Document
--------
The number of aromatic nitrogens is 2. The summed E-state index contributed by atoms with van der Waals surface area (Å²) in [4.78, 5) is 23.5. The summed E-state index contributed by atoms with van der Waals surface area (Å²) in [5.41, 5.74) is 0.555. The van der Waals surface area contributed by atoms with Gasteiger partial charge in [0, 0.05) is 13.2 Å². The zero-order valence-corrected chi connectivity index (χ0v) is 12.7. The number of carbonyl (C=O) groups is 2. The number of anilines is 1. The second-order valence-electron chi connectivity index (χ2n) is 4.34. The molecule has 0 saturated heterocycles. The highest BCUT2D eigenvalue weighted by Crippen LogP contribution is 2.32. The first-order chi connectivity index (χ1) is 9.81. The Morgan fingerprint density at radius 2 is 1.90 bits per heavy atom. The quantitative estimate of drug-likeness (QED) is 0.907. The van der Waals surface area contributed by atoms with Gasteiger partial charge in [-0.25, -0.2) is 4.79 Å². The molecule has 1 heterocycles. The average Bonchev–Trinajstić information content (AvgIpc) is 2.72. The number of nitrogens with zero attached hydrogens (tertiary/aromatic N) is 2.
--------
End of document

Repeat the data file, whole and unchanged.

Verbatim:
The number of aromatic nitrogens is 2. The summed E-state index contributed by atoms with van der Waals surface area (Å²) in [4.78, 5) is 23.5. The summed E-state index contributed by atoms with van der Waals surface area (Å²) in [5.41, 5.74) is 0.555. The van der Waals surface area contributed by atoms with Gasteiger partial charge in [0, 0.05) is 13.2 Å². The zero-order valence-corrected chi connectivity index (χ0v) is 12.7. The number of carbonyl (C=O) groups is 2. The number of anilines is 1. The second-order valence-electron chi connectivity index (χ2n) is 4.34. The molecule has 0 saturated heterocycles. The highest BCUT2D eigenvalue weighted by Crippen LogP contribution is 2.32. The first-order chi connectivity index (χ1) is 9.81. The Morgan fingerprint density at radius 2 is 1.90 bits per heavy atom. The quantitative estimate of drug-likeness (QED) is 0.907. The van der Waals surface area contributed by atoms with Gasteiger partial charge in [-0.25, -0.2) is 4.79 Å². The molecule has 1 heterocycles. The average Bonchev–Trinajstić information content (AvgIpc) is 2.72. The number of nitrogens with zero attached hydrogens (tertiary/aromatic N) is 2.